Thyroid UK

having half my thyroid removed on Tuesday after nodule came back as an FNA3

I am going into hospital on Tuesday to have half my thyroid removed after a nodule came back two weeks ago as a FNA3 my doctor has said this means it is not cancerous but could turn that way and they will do a biopsy to see if their are any signs of it changing I feel fine in myself and my thyroid works perfectly fine, im only 33 years really my question is is there anyone else out there that has been in a similar situation and is fine now? I am worried that it will be cancer or showing signs of being cancer or that I will get another nodule in the other half of my thyroid at some point in the future.

5 Replies


Many people on here have had FNA3 which when tested after removal proved to be benign. Mine wasn't so the other half was removed 3 months later but was benign, so happily, the cancer hadn't spread.

My surgery/ies were uncomplicated and minimally painful afterwards. I needed very little of the generous pain relief offered in hospital and none after 3 or 4 days.

Make sure you drink plenty of fluids after surgery to increase hydration and flush the general anaesthetic from your system. If you experience tingling/numbness in your hands and feet this may because your calcium has dropped temporarily. The hospital will monitor this prior to your discharge.

Your remaining lobe should be able to produce sufficient FT4 for conversion to FT3 so you probably won't be prescribed Levothyroxine unless blood tests indicate it's required.

Ask for your ferritin, vitaminD, B12 and folate to be tested after your surgery or at next TFTs as these need to be high in range in order to feel well. Nitrous oxide in GA can deplete you of B12. Make sure to get printouts of your results with lab reference ranges every time so you can monitor any fluctuations.

Good luck on Tuesday and I hope the result is benign.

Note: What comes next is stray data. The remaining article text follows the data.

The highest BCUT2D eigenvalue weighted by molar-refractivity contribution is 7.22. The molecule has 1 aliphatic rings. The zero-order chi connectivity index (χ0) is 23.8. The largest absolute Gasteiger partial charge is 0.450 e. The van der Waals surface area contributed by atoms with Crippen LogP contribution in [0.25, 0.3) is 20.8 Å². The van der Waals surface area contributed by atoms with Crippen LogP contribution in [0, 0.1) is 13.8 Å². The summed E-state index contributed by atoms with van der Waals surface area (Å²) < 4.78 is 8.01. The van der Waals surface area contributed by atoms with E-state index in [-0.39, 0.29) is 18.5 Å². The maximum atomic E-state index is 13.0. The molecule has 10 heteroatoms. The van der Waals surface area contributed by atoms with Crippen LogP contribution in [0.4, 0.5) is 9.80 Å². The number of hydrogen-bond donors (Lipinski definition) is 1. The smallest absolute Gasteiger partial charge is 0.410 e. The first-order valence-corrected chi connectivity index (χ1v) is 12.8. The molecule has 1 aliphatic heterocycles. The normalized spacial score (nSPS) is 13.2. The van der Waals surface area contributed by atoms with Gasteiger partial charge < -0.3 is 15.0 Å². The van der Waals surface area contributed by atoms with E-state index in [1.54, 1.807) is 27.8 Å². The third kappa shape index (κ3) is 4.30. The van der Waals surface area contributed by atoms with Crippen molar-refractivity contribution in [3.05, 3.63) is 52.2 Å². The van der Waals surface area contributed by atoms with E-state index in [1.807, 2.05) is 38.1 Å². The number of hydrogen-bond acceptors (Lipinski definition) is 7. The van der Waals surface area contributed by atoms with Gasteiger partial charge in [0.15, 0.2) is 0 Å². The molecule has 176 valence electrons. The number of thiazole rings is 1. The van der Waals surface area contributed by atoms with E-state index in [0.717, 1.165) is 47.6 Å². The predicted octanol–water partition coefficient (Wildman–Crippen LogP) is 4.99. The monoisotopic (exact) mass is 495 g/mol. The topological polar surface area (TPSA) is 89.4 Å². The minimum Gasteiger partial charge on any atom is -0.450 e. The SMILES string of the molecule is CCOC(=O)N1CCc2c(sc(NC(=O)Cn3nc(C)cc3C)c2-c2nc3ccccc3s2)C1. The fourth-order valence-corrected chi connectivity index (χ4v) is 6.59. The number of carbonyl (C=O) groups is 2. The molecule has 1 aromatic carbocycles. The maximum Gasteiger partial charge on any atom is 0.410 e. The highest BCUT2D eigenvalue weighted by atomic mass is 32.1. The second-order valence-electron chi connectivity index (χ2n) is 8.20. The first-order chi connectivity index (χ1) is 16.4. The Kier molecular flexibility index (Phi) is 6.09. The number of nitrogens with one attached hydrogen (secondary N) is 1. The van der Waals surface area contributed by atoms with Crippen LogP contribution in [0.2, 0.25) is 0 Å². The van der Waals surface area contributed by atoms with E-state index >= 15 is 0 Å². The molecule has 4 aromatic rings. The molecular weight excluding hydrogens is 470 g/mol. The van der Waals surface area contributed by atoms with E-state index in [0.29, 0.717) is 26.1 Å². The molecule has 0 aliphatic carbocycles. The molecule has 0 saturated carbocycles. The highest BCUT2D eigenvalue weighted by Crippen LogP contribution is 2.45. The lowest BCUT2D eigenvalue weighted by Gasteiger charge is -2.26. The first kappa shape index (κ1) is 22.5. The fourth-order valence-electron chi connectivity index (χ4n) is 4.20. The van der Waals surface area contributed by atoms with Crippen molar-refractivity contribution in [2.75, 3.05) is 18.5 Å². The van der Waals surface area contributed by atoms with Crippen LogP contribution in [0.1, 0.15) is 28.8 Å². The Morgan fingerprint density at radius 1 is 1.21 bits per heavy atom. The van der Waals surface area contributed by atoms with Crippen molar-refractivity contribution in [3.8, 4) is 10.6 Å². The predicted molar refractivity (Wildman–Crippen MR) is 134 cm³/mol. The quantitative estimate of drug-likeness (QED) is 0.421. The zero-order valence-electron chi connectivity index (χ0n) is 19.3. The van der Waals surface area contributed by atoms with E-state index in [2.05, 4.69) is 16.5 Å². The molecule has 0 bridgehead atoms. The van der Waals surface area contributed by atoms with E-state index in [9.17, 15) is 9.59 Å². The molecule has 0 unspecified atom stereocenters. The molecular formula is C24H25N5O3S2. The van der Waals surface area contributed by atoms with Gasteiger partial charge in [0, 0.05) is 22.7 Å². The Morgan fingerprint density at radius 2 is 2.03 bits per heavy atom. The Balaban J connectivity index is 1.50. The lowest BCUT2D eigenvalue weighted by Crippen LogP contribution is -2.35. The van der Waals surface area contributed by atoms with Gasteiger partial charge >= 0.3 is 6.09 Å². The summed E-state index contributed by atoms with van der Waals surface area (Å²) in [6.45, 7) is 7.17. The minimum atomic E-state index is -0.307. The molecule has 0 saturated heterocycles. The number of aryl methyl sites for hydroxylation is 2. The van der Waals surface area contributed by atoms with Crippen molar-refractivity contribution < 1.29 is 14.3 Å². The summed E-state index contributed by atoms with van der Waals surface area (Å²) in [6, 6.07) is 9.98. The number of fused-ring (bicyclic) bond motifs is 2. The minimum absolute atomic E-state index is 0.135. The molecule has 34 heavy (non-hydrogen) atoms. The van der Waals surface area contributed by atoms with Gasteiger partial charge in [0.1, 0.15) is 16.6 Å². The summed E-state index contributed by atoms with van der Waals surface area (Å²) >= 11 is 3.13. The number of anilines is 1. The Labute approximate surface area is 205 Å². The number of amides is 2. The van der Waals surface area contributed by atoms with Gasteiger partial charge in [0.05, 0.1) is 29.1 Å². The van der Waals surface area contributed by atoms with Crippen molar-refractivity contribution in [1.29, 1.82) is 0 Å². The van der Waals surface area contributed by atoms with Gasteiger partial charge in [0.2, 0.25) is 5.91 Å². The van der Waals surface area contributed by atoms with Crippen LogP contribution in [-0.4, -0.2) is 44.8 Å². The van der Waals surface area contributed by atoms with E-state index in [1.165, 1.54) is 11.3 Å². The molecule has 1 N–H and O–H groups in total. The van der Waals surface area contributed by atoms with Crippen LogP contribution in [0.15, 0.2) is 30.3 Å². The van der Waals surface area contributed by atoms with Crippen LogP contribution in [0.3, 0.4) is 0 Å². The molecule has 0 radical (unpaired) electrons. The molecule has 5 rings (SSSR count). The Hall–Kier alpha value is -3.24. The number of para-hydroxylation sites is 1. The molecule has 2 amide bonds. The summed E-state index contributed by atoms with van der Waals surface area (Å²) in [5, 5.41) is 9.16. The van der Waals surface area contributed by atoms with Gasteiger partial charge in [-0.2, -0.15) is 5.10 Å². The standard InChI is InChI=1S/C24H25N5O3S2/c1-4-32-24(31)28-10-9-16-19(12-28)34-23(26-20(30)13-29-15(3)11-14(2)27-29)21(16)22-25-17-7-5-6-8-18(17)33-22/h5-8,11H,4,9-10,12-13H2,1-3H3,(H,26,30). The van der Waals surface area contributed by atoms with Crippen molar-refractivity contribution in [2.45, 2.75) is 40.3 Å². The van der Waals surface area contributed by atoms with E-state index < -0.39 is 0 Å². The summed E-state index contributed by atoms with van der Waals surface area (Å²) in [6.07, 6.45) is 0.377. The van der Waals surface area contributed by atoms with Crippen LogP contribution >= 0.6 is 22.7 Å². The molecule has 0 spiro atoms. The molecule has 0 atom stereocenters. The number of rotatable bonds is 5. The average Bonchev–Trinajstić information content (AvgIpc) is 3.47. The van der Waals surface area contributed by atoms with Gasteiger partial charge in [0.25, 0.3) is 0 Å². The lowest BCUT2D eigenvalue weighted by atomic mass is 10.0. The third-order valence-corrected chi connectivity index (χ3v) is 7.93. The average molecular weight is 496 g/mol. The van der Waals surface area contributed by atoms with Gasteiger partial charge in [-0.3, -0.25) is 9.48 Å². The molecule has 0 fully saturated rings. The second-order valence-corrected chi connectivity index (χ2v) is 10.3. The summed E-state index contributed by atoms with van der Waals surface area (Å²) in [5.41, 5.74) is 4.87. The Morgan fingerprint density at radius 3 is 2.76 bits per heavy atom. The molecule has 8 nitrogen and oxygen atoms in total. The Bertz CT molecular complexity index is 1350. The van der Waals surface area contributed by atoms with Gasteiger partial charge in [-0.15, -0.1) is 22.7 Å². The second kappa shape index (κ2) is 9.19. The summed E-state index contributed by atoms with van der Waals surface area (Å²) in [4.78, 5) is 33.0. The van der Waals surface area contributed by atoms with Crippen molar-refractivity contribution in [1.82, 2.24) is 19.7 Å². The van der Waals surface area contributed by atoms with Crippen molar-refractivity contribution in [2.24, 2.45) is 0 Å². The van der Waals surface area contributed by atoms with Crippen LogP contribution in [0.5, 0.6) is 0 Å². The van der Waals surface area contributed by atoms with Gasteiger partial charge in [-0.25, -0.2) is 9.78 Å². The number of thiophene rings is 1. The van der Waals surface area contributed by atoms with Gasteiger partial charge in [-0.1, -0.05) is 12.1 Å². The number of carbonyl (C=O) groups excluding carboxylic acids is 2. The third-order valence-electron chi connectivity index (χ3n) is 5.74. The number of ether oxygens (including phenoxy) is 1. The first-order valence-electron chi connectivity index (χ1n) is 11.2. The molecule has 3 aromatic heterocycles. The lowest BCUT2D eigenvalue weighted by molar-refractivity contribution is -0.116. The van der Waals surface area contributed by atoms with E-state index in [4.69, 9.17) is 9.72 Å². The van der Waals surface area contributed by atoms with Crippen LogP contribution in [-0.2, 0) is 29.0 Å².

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Hi, my friend had the op 4 years ago..with her it was cancerous..she is fine now and really enjoying life...stay positive



Clutter gave an excellent answer.

I had a Thy3a result which indicates a 15-20% chance of malignancy. I couldn't handle the not-knowing so decided on a hemithyroidectomy. Full biopsy revealed Papilliary Thyroid Cancer. I had the other half of my thyroid removed two weeks ago and getting the results for that this wednesday...

If you are in the UK I think these are the FNA guidelines most places follow:

Unfortunately, these differentiated Thyroid Cancers seem to quite like women in their 30s and 40s - although it does occur in a much wider age range than that. I am 41.

What size is your nodule?

All the best and try not to worry - The common thyroid cancers are very slow growing and have an excellent prognosis.



I had the same diagnosis, I am 58 yr old male though. FNA was performed but gave a negative result. It was recommended to perform hemithyroidectomy. Turned out to be cancerous after all (follicular differentiated, 5 cm dia) so after 3 months the other side was removed as well where no tumor was found. Now waiting for further decisions (I am seeing the oncologist tomorrow). Not sure if radio iodine is de rigeur or an option. Also wondered in what time frame I should have blood tests done. I am not feeling great on the drugs (100 mcgT4, after starting on T3 which gave me bouts of atrial fibrillation).

Thanks for the link to the FNA guidelines which state that it can 'provide definite diagnosis of malignancy' and the prospect of cost effective triage. In my case this led to a waiting game in which I was pushed down the waiting list since my FNA was negative. The consultant knew there was a chance of this being a false negative, and it turned out to be.

"Thyroid cytology can provide a definite diagnosis of malignancy, with tumour type, enabling

appropriate therapeutic surgery in one stage. It can triage the remaining patients into those

who potentially require surgical as opposed to medical/endocrinological management. Since

the incidence of thyroid malignancy is relatively low, and only 1 in 20 clinically identified

nodules are malignant, 16 thyroid fine needle aspiration (FNA) can help reduce the rate of

surgery for benign thyroid disease."

Note the frequent use of the word "can".


Good luck and best wishes.


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